Christianity and the Shadow of the Future

Prisoner’s dilemmas create a situation where, in the short run, individuals have an incentive to act in a way that does not lead to a group optimal result. In a repeated game, however, players can gain optimally through cooperation. Because Christians expect to live eternally, and indeed to that extent, we should expect these folks to act consistently with a repeated game, perhaps after correction for intelligence.

It’s a common debate within and without the church: Does Christianity make people better? An easy answer seems to be, “Yes, if you do apply it correctly,” but this easy answer rapidly becomes complicated. How does one know he or she is ‘doing Christianity’ correctly? A related question is whether religion generally improves individuals. I’m less interested in that question. First, it pretends all religions are equal. Second, it’s trivially proven that many religions make people worse off than secularism.

In 2011, Plante asked “Do we need religion to be ethical?” He surmised, with plenty of citations, “While not essential, religion potentially helps people be and stay good.” Plante also has faced criticism. Plante is simply a quick example demonstrating that this is a long-running conversation. I’ve also dabbled in this evidence-based religion stuff, arguing Empirical Research May Back Prayer and Laying on Hands.

Plante and many others target religion broadly. Fewer others and I target Christianity specifically, but the specific mechanism called the Shadow of the Future targets a specific behavior set. In this article I’ll briefly engage an even narrower analysis on the overlap of patience-based optimization and Christianity. Patience is a value within Christianity, but there are many values within Christianity, and there are many mechanisms for generating and utilizing patience. This specific examination is able to eschew the generalities which plague much of religious study, and even much of empirical religious study.

What is the Shadow of the Future? It’s the perception of the potential gains from cooperating in a repeated Prisoner’s Dilemma. It’s an incentive to be cooperative and patient. Here Garett Jones describes the phenomenon:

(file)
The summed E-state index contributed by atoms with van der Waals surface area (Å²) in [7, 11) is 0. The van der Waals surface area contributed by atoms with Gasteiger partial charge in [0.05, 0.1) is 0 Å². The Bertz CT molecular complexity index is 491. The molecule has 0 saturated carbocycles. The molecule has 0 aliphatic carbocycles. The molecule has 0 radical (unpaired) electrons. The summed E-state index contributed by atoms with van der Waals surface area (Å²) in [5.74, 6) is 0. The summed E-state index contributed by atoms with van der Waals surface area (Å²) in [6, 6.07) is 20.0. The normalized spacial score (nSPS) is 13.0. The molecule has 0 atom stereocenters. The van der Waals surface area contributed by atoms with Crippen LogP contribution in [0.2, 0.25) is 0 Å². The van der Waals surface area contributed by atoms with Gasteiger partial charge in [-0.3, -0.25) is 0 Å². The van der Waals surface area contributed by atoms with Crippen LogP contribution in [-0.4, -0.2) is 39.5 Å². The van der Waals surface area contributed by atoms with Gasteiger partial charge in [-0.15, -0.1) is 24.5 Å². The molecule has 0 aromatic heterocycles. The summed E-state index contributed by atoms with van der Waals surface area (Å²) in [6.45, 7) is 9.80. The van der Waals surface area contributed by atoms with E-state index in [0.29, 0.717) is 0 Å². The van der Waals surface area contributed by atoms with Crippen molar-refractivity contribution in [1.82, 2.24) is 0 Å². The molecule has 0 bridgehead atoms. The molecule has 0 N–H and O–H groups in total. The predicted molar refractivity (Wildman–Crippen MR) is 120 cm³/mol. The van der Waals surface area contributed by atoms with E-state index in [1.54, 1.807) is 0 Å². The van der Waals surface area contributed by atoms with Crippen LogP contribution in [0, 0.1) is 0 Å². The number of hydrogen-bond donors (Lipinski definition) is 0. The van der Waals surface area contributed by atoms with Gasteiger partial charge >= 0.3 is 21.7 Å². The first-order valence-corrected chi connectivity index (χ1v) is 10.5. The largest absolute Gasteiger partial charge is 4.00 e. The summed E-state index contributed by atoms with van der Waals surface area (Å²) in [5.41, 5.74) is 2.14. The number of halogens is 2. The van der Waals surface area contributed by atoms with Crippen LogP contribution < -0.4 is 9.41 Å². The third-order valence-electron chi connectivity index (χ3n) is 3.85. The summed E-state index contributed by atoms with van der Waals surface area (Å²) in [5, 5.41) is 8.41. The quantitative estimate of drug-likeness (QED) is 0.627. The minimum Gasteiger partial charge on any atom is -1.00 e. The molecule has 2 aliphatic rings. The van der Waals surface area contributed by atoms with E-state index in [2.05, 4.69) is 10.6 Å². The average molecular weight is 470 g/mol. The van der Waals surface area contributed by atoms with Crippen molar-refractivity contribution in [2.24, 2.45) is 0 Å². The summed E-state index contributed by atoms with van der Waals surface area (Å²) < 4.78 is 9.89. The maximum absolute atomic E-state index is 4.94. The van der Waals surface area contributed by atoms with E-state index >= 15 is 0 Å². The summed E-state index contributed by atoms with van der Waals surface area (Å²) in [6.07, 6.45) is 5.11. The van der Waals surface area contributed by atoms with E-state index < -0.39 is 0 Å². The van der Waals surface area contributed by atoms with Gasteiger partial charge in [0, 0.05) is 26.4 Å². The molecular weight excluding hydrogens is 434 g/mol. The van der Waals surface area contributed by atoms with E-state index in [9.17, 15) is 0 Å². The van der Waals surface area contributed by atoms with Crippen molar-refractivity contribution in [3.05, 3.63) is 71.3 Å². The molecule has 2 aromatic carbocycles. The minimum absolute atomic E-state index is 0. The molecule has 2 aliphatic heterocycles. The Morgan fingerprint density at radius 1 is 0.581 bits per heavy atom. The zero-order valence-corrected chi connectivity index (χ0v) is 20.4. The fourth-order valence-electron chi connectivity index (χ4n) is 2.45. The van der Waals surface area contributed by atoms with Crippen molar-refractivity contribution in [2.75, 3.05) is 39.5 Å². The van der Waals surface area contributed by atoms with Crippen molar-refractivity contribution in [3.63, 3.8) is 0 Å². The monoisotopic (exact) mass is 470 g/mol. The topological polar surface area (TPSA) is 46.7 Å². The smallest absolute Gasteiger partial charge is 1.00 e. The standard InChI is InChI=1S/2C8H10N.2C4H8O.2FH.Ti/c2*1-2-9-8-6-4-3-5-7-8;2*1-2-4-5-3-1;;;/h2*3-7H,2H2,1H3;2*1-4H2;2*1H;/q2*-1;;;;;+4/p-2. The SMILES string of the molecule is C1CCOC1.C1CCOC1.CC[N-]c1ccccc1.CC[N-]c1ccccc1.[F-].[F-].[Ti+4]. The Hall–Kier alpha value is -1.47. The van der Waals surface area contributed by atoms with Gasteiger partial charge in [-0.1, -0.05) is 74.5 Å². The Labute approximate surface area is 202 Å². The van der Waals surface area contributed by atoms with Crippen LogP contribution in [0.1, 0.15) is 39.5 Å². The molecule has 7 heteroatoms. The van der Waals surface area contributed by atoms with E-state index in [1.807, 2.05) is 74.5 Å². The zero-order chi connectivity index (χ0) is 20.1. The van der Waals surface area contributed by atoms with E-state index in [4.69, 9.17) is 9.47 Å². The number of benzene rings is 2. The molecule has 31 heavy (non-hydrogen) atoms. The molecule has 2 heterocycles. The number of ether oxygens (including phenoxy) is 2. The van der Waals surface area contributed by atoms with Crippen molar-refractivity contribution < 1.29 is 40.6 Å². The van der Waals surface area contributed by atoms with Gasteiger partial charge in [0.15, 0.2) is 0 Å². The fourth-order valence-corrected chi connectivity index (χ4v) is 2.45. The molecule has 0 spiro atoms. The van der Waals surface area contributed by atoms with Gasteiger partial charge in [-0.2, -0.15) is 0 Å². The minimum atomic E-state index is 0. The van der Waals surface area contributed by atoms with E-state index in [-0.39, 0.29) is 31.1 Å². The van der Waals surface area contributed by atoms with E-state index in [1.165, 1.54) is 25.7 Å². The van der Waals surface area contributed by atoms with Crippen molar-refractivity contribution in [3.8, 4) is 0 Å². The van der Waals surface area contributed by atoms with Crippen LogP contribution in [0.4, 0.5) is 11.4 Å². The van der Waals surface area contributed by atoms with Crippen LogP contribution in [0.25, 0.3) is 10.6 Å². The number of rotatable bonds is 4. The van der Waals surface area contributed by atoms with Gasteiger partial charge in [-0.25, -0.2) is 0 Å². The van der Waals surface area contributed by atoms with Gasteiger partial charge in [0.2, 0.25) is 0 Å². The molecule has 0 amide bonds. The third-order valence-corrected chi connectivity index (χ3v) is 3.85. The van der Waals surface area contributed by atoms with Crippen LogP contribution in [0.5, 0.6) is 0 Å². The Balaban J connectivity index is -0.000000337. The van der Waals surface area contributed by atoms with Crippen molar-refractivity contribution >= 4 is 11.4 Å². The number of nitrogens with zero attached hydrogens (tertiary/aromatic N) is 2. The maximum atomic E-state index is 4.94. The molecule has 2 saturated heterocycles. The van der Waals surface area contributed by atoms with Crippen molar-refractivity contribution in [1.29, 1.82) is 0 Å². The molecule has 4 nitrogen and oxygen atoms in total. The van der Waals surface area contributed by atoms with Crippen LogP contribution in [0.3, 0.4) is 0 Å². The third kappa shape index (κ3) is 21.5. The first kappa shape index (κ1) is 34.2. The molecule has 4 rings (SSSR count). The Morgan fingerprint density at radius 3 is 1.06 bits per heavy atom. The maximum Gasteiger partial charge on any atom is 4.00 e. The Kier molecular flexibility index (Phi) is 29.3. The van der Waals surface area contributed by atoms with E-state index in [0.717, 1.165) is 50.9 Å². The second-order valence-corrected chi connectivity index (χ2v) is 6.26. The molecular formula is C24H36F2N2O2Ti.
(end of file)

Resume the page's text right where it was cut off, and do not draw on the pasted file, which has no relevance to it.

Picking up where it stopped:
Specifically, naturalistic atheism tends strongly toward the notion that life is a one-shot game. This means that after holding everything else constant, and perhaps critically after correcting for intelligence and education, a naturalistic atheist would be expected to exhibit lower patience compared to an otherwise-similar Christian.

Does this pan out in the data? Here is a selection of related scholarly articles:

  1. Sharifi, T., HONARMAND M. MEHRABIZADEH, and H. Shokrkon. “Religious Attitude and General Health and Patience in Students of Ahvaz Islamic Azad University.” (2005): 89-99.
    1. The results showed that the religious attitude had a negative correlation with disturbance of general health and a positive correlation with patience.
    1. In Table 3, observe the simple relation where individuals high in religiosity are less impatient (eg more patient). They are also marginally less present-biased.
    2. Table 4 shows after linear regression, including correction for education and income, there is a very weak effect on religiosity, but the effect is in the expected direction: More religious people are more patient (less impatient).
    3. Lots of room for empirical improvement in this paper. Nonlinear effects are missed, direct measures of intelligence are missed, religiosity is left in generic form, etc. Despite all of these sources of noise we still find the hypothesized result.
    4. This paper references Aydin (2014), but I see no proper citation. It claims self-consistency with Aydin (2014), which I found on my own and describe below.
  3. Aydin, Eda. “Religion and long-term investment.” (2014).
    1. Highly religious people suffer less present-bias problems than non-highly religious people do.
    2. I can’t get a free copy and I’m not paying, but according to ÇAVUŞOĞLU (supra), this paper also indicates average impatience is higher for low-religious individuals.
  4. Schnitker, Sarah A., and Robert A. Emmons. “Patience as a virtue: Religious and psychological perspectives.” Research in the Social Scientific Study of Religion, Volume 18. Brill, 2007. 177-208.
    1. Patience was significantly related to spiritual transcendence (ST) and to religious behaviors.

Based on the above, it seems that Christianity specifically, and to some extant many religions with eternal life theology, are correlated with patience. By all means, please add your own correction for my selection bias 😉

Related articles:

  1. November 2015, Caplan on Christianity
  2. January 2015, On the Apparent Link Between Atheism and Intelligence
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